Archaeological records provide examples of ways shoes were fastened to the foot, although finding footwear samples proves difficult due to shoes and laces being made of natural materials that deteriorate quickly. The earliest known example of a laced-up closed-toe shoe is the 3500 BC Areni-1, a 2008 discovery in Armenia by post-graduate student Diana Zardaryan:
Simple pieces of leather were bound to the foot and ankle with laces in 2000 B.C. during ancient Mesopotamians times. Ancient Greeks wore sandals with rawhide lacing. Roman soldiers popularized the use of shoes, and therefore lacing, to Western Europe. This photo demonstrates a modern reproduction of the Roman soldier laced shoe:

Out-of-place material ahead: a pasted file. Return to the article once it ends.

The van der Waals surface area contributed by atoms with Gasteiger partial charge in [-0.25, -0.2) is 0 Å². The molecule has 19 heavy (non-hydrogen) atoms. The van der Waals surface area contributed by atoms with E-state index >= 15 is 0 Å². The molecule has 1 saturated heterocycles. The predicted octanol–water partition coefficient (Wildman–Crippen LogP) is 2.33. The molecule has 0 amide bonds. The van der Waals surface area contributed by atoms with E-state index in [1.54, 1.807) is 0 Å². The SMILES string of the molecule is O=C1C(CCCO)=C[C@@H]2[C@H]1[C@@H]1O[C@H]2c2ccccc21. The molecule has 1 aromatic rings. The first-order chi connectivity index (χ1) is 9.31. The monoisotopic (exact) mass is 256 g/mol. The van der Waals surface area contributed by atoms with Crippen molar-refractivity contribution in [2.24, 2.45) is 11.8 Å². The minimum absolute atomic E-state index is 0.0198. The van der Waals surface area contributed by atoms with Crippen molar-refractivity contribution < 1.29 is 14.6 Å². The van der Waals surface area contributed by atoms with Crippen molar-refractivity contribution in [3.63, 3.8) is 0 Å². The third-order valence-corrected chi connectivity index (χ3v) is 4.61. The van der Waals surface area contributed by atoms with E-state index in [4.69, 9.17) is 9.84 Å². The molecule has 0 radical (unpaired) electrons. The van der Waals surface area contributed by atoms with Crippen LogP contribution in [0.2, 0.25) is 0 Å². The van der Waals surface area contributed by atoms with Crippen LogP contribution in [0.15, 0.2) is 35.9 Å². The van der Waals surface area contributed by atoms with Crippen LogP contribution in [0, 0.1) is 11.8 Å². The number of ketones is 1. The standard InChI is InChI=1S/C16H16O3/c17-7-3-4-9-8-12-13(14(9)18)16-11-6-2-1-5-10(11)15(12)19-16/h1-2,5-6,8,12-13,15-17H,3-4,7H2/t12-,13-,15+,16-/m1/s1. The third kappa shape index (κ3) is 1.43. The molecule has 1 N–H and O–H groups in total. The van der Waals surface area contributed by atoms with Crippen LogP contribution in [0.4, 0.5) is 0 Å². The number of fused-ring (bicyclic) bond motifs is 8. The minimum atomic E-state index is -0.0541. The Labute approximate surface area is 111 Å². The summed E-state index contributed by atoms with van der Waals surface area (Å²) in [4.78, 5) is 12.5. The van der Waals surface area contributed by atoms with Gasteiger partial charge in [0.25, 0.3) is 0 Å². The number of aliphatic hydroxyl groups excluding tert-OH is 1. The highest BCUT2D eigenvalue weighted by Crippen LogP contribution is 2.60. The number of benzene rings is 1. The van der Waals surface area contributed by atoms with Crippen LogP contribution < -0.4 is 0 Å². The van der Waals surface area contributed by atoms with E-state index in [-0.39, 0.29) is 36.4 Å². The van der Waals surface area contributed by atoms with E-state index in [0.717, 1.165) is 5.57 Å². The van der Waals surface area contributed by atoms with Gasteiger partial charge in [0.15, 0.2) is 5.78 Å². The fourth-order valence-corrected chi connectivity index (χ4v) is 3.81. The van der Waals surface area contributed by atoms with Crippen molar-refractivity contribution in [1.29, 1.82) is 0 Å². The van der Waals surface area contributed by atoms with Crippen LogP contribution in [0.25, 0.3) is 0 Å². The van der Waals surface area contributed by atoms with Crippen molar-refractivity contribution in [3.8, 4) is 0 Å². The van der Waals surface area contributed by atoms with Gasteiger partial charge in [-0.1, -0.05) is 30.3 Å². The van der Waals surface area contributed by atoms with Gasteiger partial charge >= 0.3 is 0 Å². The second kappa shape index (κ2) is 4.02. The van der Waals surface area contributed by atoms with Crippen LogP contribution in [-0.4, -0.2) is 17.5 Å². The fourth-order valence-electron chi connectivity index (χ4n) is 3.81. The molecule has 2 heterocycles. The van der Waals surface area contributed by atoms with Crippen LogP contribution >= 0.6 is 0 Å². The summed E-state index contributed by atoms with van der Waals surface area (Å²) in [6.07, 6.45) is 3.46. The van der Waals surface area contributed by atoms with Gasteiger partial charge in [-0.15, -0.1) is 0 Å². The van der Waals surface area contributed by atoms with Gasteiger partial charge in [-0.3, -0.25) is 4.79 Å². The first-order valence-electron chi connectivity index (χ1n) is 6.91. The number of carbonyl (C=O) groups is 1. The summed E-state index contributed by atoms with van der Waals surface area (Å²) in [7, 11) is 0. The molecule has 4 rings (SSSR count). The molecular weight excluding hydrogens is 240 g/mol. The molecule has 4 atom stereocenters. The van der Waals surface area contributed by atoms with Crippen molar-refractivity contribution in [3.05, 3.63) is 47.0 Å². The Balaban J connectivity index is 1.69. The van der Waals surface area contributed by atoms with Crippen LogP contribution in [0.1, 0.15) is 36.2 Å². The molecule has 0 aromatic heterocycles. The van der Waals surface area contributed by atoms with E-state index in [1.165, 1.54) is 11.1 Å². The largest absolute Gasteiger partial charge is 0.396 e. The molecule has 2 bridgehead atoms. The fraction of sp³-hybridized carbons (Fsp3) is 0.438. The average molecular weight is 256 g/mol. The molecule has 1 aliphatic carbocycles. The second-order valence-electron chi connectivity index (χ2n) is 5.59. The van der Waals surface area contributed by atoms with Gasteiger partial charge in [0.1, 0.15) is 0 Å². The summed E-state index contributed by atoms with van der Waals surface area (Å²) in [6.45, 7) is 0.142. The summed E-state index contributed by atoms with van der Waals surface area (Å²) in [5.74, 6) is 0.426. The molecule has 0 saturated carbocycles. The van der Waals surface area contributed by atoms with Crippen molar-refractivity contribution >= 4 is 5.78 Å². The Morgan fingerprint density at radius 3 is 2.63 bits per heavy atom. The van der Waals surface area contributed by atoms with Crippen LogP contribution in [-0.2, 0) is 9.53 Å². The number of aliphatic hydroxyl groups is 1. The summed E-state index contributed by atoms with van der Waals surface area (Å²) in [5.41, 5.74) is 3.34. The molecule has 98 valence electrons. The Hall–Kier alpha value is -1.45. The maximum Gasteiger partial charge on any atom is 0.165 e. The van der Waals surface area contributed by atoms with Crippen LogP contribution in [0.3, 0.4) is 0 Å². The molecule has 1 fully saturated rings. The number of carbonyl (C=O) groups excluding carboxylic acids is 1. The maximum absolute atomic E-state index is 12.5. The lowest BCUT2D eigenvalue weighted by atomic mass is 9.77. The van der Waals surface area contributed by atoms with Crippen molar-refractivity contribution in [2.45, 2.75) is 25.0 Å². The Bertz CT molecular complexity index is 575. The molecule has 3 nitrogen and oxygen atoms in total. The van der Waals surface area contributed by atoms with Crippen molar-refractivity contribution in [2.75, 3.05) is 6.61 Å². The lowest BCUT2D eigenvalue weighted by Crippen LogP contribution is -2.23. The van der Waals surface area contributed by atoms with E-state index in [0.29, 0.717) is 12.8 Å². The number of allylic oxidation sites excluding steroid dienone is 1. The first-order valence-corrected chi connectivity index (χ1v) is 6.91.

In the Museum of London, there is an example of laced medieval footwear from the 12th century. This historical document shows a shoe with lacing down the front and side of the shoe through a series of hooks.
Some historical records suggest that the shoelace with aglets was invented in England on March 27, 1790 by a gentleman named Harvey Kennedy. The fashion of the time was to adorn ones shoes with highly embellished buckles, so Mr. Kennedy perhaps sought a more practical option. However, this contemporary iteration of agleted shoelaces we all know and love did not become widely popular until the 20th century. Here you can see a Victorian era example: